News

More details released in 2010 bicyclist fatality

Lauren Perdriau Ward's bicycle was upright during crash, CHP says

An investigation into the November 2010 death of bicyclist Lauren Perdriau Ward, who died in a collision with a big rig on Alpine Road, determined that the bicycle was hit from the rear and was upright during the collision, the California Highway Patrol announced Thursday.

Ward, 47, a Los Altos Hills resident, was riding west near Portola Valley at Interstate 280 when she was hit by a 26-wheeler and trapped beneath the vehicle, according to the CHP.

The CHP has determined the bicycle came into contact with the left front portion of the truck, which collided with the right rear portion of the bicycle, while the bike was still in an upright position, based on additional forensic testing and a subsequent accident reconstruction.

But investigators could not determine the relationship of both vehicles immediately preceding the collision and did not have enough information to determine whether Ward or the big-rig driver was most at fault, the CHP said.

Ward, a trained nurse, won state Sen. Joe Simitian's "There Oughta Be a Law" contest after suggesting a bill to add a bittering agent to antifreeze so that children and animals would not be accidentally poisoned.

Comments

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Posted by contact
a resident of Adobe-Meadow
on Sep 16, 2011 at 10:29 am

RIP Ms. Ward. Crashes like this would not happen if car and truck drivers paid more attention to the road.

Going up hill on a wide, straight road, the truck driver would have had plenty of time to see the bicyclist in front of him. He should have passed her by a wide margin or waited behind her until she cleared the intersection.


Like this comment
Posted by Donald
a resident of South of Midtown
on Sep 16, 2011 at 11:34 am

The article in the other newspaper, available here:
Web Link

says very clearly "bicyclist not at fault", although this article avoids stating that. The original investigation claimed the victim was at fault and swerved in front of the truck. After the family hired their own investigative team the CHP agreed to re-open their investigation and the result is now that they have dropped their initial conclusion. Now they say they don't know what happened, a conclusion I can believe.

It does seem that a competent and attentive truck driver should have seen her and been able to avoid running over her from behind.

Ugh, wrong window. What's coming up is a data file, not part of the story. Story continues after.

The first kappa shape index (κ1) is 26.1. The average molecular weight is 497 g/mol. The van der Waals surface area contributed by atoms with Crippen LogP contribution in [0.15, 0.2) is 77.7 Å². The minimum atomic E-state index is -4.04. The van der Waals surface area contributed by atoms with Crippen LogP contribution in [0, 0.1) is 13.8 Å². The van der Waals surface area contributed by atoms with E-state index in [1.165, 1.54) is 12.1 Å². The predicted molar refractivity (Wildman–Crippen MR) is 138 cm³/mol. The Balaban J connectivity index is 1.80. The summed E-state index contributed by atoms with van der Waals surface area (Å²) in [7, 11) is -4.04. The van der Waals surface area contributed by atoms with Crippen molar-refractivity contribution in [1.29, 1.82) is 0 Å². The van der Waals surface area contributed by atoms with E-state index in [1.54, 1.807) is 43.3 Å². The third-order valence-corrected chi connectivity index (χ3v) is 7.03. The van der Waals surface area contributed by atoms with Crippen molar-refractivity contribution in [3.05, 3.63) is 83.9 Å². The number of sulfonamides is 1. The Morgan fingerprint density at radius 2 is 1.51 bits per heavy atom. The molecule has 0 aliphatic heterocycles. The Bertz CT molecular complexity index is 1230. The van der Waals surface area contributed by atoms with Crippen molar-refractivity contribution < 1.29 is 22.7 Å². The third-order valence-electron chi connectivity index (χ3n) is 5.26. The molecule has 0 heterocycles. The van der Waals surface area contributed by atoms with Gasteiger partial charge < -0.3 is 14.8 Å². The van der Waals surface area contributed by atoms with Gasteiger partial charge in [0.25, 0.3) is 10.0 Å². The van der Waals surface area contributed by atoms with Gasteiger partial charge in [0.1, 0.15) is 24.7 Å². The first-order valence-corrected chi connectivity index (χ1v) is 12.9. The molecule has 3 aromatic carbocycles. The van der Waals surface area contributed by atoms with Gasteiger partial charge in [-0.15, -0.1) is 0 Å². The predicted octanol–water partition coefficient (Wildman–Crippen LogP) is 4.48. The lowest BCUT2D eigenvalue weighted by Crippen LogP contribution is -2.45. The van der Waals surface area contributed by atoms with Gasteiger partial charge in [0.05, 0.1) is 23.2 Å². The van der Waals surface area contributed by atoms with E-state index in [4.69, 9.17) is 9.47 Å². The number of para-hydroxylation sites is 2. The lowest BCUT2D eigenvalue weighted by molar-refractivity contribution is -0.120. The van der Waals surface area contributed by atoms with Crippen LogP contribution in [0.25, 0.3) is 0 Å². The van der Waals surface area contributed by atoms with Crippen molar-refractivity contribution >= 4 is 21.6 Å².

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Posted by Truck driver not a fault
a resident of Stanford
on Sep 16, 2011 at 12:00 pm

"He should have passed her by a wide margin or waited behind her until she cleared the intersection."

and

"It does seem that a competent and attentive truck driver should have seen her and been able to avoid running over her from behind."

While they no longer believe she was at fault, due to the lack of witnesses, she may have been at fault. No point in blaming the truck driver, there is no conlcusive evidence that he was at fault either.
But always easier to blame the vehicle operator--bicyclists never break traffic laws


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Posted by contact
a resident of Adobe-Meadow
on Sep 16, 2011 at 12:10 pm

The cops will always blame the pedestrian or bicyclist when there is even a slightest amount of doubt about the guilt of the car driver. In this case, they explicitly declared that the bicyclist was not at fault, which is an exceptional finding.


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Posted by Anonymous
a resident of Another Palo Alto neighborhood
on Sep 16, 2011 at 1:54 pm

After killing three bicyclists it's hard to give much weight to the truck driver's account of the accident. However, the reason the police presume the bicyclist is at fault is because we see them blatantly disregarding traffic laws daily.


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Posted by Truck driver not a fault
a resident of Stanford
on Sep 16, 2011 at 2:20 pm

"After killing three bicyclists it's hard to give much weight to the truck driver's account of the accident. "

Anonymous--care to stick with the facts?

Web Link
"On August 7, 2007, teacher John Myslin of Santa Cruz was riding his bicycle to work when he was hit by a truck and killed at the intersection of Mission and Bay in Santa Cruz, California. The truck was driven by Gabriel Manzur Vera working for Randazzo Enterprises. The cyclist in this case was determined to be at fault. Myslin was riding on the sidewalk, passed on the truck’s right and was hit as the truck driver made a right turn."

And I believe that the other fatality was a car that was on the wrong side of the road and strick hi struck.

You are correct, however, about cyclists blatantly disregarding traffic laws.


Like this comment
Posted by Outside Observer
a resident of another community
on Sep 16, 2011 at 8:32 pm

"Crashes like this would not happen if car and truck drivers paid more attention to the road."

Wrong. Crashes like this would not happen if bicyclists were required to use the bicycle path that parallels Alpine road and were prevented from using the motor vehicle roadway.


Like this comment
Posted by Rider
a resident of Mountain View
on Sep 16, 2011 at 9:27 pm

What is with all these comments that the bicyclist wasn't doing something that she should have done? Regardless, the truck driver should have avoided hitting her. He was the one with the immensely more powerful vehicle. He was the one who had previously hit two other bicyclists. This guy should have had his license revoked. A reasonable driver does her best not to hit pedestrians, bicyclists, horse riders, etc. But some drivers don't seem to care. These drivers should be taken off the roads.


Sorry, but further commenting on this topic has been closed.

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